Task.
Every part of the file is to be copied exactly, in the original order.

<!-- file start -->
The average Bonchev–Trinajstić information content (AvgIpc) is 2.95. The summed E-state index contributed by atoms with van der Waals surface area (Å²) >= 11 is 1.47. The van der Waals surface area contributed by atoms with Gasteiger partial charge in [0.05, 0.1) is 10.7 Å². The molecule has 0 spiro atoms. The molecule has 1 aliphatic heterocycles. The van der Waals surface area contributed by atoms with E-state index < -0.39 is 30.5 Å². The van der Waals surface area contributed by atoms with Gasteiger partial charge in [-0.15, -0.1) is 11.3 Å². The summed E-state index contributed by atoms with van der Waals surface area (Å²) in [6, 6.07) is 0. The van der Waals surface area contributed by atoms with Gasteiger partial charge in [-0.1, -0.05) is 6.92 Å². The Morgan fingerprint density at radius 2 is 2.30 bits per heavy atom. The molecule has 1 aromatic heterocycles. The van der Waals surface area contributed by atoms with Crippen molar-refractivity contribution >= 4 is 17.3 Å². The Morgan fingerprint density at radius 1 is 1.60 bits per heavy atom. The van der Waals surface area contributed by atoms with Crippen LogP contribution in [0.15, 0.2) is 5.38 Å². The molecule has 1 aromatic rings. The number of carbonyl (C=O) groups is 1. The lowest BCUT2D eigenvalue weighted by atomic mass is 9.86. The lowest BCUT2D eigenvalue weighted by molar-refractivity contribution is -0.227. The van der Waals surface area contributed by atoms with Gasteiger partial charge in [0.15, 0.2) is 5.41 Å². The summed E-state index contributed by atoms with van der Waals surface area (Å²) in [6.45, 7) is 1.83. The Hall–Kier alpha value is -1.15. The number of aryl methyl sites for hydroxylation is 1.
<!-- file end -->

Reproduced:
The average Bonchev–Trinajstić information content (AvgIpc) is 2.95. The summed E-state index contributed by atoms with van der Waals surface area (Å²) >= 11 is 1.47. The van der Waals surface area contributed by atoms with Gasteiger partial charge in [0.05, 0.1) is 10.7 Å². The molecule has 0 spiro atoms. The molecule has 1 aliphatic heterocycles. The van der Waals surface area contributed by atoms with E-state index < -0.39 is 30.5 Å². The van der Waals surface area contributed by atoms with Gasteiger partial charge in [-0.15, -0.1) is 11.3 Å². The summed E-state index contributed by atoms with van der Waals surface area (Å²) in [6, 6.07) is 0. The van der Waals surface area contributed by atoms with Gasteiger partial charge in [-0.1, -0.05) is 6.92 Å². The Morgan fingerprint density at radius 2 is 2.30 bits per heavy atom. The molecule has 1 aromatic heterocycles. The van der Waals surface area contributed by atoms with Crippen molar-refractivity contribution >= 4 is 17.3 Å². The Morgan fingerprint density at radius 1 is 1.60 bits per heavy atom. The van der Waals surface area contributed by atoms with Crippen LogP contribution in [0.15, 0.2) is 5.38 Å². The molecule has 1 aromatic rings. The number of carbonyl (C=O) groups is 1. The lowest BCUT2D eigenvalue weighted by atomic mass is 9.86. The lowest BCUT2D eigenvalue weighted by molar-refractivity contribution is -0.227. The van der Waals surface area contributed by atoms with Gasteiger partial charge in [0.15, 0.2) is 5.41 Å². The summed E-state index contributed by atoms with van der Waals surface area (Å²) in [6.45, 7) is 1.83. The Hall–Kier alpha value is -1.15. The number of aryl methyl sites for hydroxylation is 1.